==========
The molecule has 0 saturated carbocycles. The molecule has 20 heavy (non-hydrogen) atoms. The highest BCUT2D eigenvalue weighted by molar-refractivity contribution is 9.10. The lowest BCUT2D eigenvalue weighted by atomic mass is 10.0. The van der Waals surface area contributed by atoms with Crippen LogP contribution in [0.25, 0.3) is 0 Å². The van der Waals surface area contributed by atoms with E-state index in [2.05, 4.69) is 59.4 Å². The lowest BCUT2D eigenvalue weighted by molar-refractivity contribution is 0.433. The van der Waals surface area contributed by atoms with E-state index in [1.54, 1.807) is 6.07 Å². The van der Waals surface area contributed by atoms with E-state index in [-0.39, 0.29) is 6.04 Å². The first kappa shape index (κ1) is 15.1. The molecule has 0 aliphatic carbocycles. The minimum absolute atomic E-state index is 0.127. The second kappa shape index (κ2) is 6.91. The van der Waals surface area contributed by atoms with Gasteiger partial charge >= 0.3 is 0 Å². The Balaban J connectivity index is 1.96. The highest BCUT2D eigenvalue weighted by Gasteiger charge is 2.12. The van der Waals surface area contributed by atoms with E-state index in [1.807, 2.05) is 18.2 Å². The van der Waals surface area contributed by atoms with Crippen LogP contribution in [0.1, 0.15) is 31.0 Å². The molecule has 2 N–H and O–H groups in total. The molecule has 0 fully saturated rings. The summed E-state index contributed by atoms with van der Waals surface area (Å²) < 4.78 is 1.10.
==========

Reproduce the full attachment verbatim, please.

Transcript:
The molecule has 0 saturated carbocycles. The molecule has 20 heavy (non-hydrogen) atoms. The highest BCUT2D eigenvalue weighted by molar-refractivity contribution is 9.10. The lowest BCUT2D eigenvalue weighted by atomic mass is 10.0. The van der Waals surface area contributed by atoms with Crippen LogP contribution in [0.25, 0.3) is 0 Å². The van der Waals surface area contributed by atoms with E-state index in [2.05, 4.69) is 59.4 Å². The lowest BCUT2D eigenvalue weighted by molar-refractivity contribution is 0.433. The van der Waals surface area contributed by atoms with E-state index in [1.54, 1.807) is 6.07 Å². The van der Waals surface area contributed by atoms with E-state index in [-0.39, 0.29) is 6.04 Å². The first kappa shape index (κ1) is 15.1. The molecule has 0 aliphatic carbocycles. The minimum absolute atomic E-state index is 0.127. The second kappa shape index (κ2) is 6.91. The van der Waals surface area contributed by atoms with Gasteiger partial charge >= 0.3 is 0 Å². The Balaban J connectivity index is 1.96. The highest BCUT2D eigenvalue weighted by Gasteiger charge is 2.12. The van der Waals surface area contributed by atoms with E-state index in [1.807, 2.05) is 18.2 Å². The van der Waals surface area contributed by atoms with Crippen LogP contribution in [0.1, 0.15) is 31.0 Å². The molecule has 2 N–H and O–H groups in total. The molecule has 0 fully saturated rings. The summed E-state index contributed by atoms with van der Waals surface area (Å²) < 4.78 is 1.10.